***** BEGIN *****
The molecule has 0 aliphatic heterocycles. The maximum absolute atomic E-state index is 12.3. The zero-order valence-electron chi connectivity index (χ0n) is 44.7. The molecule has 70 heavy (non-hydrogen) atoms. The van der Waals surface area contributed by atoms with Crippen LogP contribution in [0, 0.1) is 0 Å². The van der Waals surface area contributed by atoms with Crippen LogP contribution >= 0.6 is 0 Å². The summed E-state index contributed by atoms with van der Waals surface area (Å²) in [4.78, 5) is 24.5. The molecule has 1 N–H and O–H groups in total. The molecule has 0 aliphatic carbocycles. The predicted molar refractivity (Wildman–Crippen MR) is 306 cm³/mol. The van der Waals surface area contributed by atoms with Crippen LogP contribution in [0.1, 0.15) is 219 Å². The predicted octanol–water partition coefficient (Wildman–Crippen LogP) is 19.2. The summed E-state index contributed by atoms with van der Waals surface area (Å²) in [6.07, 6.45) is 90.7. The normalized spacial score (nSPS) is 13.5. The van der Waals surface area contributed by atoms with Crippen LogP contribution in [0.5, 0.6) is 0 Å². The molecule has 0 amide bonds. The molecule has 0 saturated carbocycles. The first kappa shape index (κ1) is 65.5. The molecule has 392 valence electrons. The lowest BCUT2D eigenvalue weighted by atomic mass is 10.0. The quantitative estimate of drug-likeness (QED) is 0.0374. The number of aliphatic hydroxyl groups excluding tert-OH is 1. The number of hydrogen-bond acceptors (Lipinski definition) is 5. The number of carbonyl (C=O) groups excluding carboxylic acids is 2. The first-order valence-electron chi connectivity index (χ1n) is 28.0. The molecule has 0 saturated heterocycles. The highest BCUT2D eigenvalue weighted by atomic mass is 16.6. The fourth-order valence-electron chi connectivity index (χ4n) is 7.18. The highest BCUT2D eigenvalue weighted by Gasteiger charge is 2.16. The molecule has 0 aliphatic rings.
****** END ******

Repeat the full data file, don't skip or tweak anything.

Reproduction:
The molecule has 0 aliphatic heterocycles. The maximum absolute atomic E-state index is 12.3. The zero-order valence-electron chi connectivity index (χ0n) is 44.7. The molecule has 70 heavy (non-hydrogen) atoms. The van der Waals surface area contributed by atoms with Crippen LogP contribution in [0, 0.1) is 0 Å². The van der Waals surface area contributed by atoms with Crippen LogP contribution >= 0.6 is 0 Å². The summed E-state index contributed by atoms with van der Waals surface area (Å²) in [4.78, 5) is 24.5. The molecule has 1 N–H and O–H groups in total. The molecule has 0 aliphatic carbocycles. The predicted molar refractivity (Wildman–Crippen MR) is 306 cm³/mol. The van der Waals surface area contributed by atoms with Crippen LogP contribution in [0.1, 0.15) is 219 Å². The predicted octanol–water partition coefficient (Wildman–Crippen LogP) is 19.2. The summed E-state index contributed by atoms with van der Waals surface area (Å²) in [6.07, 6.45) is 90.7. The normalized spacial score (nSPS) is 13.5. The van der Waals surface area contributed by atoms with Crippen LogP contribution in [0.5, 0.6) is 0 Å². The molecule has 0 amide bonds. The molecule has 0 saturated carbocycles. The first kappa shape index (κ1) is 65.5. The molecule has 392 valence electrons. The lowest BCUT2D eigenvalue weighted by atomic mass is 10.0. The quantitative estimate of drug-likeness (QED) is 0.0374. The number of aliphatic hydroxyl groups excluding tert-OH is 1. The number of hydrogen-bond acceptors (Lipinski definition) is 5. The number of carbonyl (C=O) groups excluding carboxylic acids is 2. The first-order valence-electron chi connectivity index (χ1n) is 28.0. The molecule has 0 saturated heterocycles. The highest BCUT2D eigenvalue weighted by atomic mass is 16.6. The fourth-order valence-electron chi connectivity index (χ4n) is 7.18. The highest BCUT2D eigenvalue weighted by Gasteiger charge is 2.16. The molecule has 0 aliphatic rings.